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Man telling women a secret.What is a company's most valuable property? It isn't buildings or equipment, but information - from computer files and training materials to budgets and product research.

When vital "insider" information leaves the organization improperly, everyone loses. Profits can drop, reputations can be damaged, employees can lose jobs, and morale can plummet.

"Inside" or Confidential Information Includes:

  • Organizational information - telephone directories, organizational charts, training materials, personnel files and policies, salary scales, performance evaluations, telephone and computer codes.
  • Financial - budget reports, sales and order volumes prior to public release, production and overhead costs, profit margins, payroll procedures.
  • Marketing - short and long-term strategies, customer lists, market research results.
  • Research and Development - technical and performance specifications, reports on research in progress, project code names, blueprints, test and system software.
  • Manufacturing and Production - vendor names, production levels, inventories, future plans and sites, product failure reports.

Put a lock on your company's information!

  • Think before talking about the details of your job in public places such as restaurants, airplanes, classrooms, gyms, and parties.
  • Know who's on the other end of the line -telephone, modem, or fax- before giving out any sensitive information. It could be a competitor or trade journalist looking for helpful employees who are too eager to give out information about their employer.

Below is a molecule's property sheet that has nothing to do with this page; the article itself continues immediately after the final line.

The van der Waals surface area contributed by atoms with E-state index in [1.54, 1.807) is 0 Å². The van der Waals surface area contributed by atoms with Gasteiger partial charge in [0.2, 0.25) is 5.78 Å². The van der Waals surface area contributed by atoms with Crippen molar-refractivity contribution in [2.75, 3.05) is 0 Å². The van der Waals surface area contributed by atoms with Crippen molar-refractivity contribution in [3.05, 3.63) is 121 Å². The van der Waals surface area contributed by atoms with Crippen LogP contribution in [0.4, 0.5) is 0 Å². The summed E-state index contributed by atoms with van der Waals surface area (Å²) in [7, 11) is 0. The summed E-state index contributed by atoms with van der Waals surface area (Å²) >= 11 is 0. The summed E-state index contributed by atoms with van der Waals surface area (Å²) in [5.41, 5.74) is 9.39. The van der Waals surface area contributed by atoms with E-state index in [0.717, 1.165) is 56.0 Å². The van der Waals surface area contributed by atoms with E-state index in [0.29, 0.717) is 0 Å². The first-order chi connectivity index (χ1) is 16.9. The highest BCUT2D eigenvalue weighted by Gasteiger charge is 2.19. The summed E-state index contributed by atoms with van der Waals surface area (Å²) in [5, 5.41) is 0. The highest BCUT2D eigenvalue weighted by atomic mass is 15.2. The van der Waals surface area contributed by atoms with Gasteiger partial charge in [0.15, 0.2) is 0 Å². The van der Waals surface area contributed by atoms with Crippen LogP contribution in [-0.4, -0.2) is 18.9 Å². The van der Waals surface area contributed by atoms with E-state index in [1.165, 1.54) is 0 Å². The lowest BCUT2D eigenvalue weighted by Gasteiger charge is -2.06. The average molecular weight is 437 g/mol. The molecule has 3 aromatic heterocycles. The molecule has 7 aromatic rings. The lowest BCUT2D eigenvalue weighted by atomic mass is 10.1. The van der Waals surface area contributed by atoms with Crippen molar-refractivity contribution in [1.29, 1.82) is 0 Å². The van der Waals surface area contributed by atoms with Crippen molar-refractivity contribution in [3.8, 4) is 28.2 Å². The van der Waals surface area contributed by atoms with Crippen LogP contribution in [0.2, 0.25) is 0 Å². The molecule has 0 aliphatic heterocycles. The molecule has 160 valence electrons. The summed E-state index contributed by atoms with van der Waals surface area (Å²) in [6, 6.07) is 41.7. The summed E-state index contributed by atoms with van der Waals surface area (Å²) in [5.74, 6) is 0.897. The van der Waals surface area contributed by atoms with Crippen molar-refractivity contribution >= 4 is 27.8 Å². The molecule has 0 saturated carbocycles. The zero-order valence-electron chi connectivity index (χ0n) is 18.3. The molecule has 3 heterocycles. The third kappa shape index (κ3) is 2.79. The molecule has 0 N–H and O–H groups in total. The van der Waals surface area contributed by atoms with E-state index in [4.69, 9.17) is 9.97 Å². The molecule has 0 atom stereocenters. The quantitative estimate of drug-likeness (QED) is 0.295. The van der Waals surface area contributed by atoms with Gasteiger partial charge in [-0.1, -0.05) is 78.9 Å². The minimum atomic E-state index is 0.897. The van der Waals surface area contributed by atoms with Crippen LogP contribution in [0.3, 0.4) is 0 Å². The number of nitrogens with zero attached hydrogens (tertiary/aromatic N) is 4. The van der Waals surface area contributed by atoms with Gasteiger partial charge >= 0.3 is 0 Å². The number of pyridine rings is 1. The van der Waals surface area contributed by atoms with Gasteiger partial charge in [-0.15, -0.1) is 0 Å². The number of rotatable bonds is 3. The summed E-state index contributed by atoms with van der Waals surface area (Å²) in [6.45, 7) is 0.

• Keep your work area clear. When you will be gone for a few hours, or at the end of the day, put sensitive papers in a drawer or file cabinet.
  • Think about what's on a piece of paper before you toss it into the trash. If it's sensitive information, tear it up or use a shredder.
  • Challenge strangers who enter your work area unescorted. Call a supervisor or security for help.
  • Protect identification badges, office keys, and codes as you would your own cards and keys.

What's in a password?

Most computer systems have complex built-in security devices, but the right password can still unlock the system! Make it hard for "information thieves" to figure out your password.

  • Use at least eight characters. Avoid personal information like date of birth, address, or social security number.
  • Add a punctuation mark or number if your system permits.
  • Use a phrase instead of a one-word password if possible.
  • You might choose a word in English, then use a dictionary to translate it into a foreign language.
  • Change your password monthly.
  • Memorize your password. Don't write it on a piece of paper inside your desk drawer, appointment book or on a rolodex.

Cracking the voice mail or PBX system.

Remote access and voice mail features of PBX (private branch exchange) systems make them vulnerable to con artists who specialize in toll card fraud. To stop these thieves from running up phone bills on your company's account:

  • Change your access code frequently, and use longer codes.
  • Treat you phone password like your computer password - with extreme care!
  • When you're away from the office, don't let anyone see or overhear your phone card codes.

When you travel on business...

  • Resist discussing your job with the friendly person next to you.
  • Avoid the temptation to work on sensitive projects in public places like restaurants and planes.
  • When you leave your car or hotel room, put company information in a secure place or take it with you.
  • Be sensitive to conducting confidential business on the phone, including cellular phones.

A Final Note

When you were hired, you may have signed an agreement regarding the protection of proprietary information. This is a legally and ethically binding contract between you and the company. Take it seriously!

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